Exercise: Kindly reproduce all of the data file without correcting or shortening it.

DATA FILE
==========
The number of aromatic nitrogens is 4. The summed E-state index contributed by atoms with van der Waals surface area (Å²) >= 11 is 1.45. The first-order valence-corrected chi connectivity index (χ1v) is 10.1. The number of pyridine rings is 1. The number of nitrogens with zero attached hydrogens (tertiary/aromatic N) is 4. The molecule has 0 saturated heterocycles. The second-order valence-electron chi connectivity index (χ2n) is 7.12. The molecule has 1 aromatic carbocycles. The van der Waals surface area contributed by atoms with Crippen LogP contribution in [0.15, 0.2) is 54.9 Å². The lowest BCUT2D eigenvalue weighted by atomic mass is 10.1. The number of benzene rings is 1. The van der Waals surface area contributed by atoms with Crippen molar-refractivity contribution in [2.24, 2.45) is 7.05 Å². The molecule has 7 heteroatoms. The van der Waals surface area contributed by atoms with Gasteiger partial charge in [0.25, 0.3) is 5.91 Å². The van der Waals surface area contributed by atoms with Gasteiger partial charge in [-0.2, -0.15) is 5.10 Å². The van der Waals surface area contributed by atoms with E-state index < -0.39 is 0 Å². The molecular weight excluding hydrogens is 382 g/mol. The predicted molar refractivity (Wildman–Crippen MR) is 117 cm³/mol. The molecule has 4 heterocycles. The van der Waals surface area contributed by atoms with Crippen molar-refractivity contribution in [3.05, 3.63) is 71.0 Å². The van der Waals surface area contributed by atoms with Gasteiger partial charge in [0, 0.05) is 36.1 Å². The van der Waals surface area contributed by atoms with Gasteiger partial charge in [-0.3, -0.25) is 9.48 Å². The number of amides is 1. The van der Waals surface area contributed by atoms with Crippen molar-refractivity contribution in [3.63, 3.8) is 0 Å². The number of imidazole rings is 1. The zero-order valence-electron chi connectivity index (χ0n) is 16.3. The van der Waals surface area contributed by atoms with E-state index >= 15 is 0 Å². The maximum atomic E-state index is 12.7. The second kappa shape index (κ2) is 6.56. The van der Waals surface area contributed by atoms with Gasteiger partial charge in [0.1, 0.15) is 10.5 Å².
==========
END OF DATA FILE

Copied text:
The number of aromatic nitrogens is 4. The summed E-state index contributed by atoms with van der Waals surface area (Å²) >= 11 is 1.45. The first-order valence-corrected chi connectivity index (χ1v) is 10.1. The number of pyridine rings is 1. The number of nitrogens with zero attached hydrogens (tertiary/aromatic N) is 4. The molecule has 0 saturated heterocycles. The second-order valence-electron chi connectivity index (χ2n) is 7.12. The molecule has 1 aromatic carbocycles. The van der Waals surface area contributed by atoms with Crippen LogP contribution in [0.15, 0.2) is 54.9 Å². The lowest BCUT2D eigenvalue weighted by atomic mass is 10.1. The number of benzene rings is 1. The van der Waals surface area contributed by atoms with Crippen molar-refractivity contribution in [2.24, 2.45) is 7.05 Å². The molecule has 7 heteroatoms. The van der Waals surface area contributed by atoms with Gasteiger partial charge in [0.25, 0.3) is 5.91 Å². The van der Waals surface area contributed by atoms with Gasteiger partial charge in [-0.2, -0.15) is 5.10 Å². The van der Waals surface area contributed by atoms with E-state index < -0.39 is 0 Å². The molecular weight excluding hydrogens is 382 g/mol. The predicted molar refractivity (Wildman–Crippen MR) is 117 cm³/mol. The molecule has 4 heterocycles. The van der Waals surface area contributed by atoms with Crippen molar-refractivity contribution in [3.05, 3.63) is 71.0 Å². The van der Waals surface area contributed by atoms with Gasteiger partial charge in [0, 0.05) is 36.1 Å². The van der Waals surface area contributed by atoms with Gasteiger partial charge in [-0.3, -0.25) is 9.48 Å². The number of amides is 1. The van der Waals surface area contributed by atoms with Crippen molar-refractivity contribution in [3.63, 3.8) is 0 Å². The number of imidazole rings is 1. The zero-order valence-electron chi connectivity index (χ0n) is 16.3. The van der Waals surface area contributed by atoms with E-state index >= 15 is 0 Å². The maximum atomic E-state index is 12.7. The second kappa shape index (κ2) is 6.56. The van der Waals surface area contributed by atoms with Gasteiger partial charge in [0.1, 0.15) is 10.5 Å².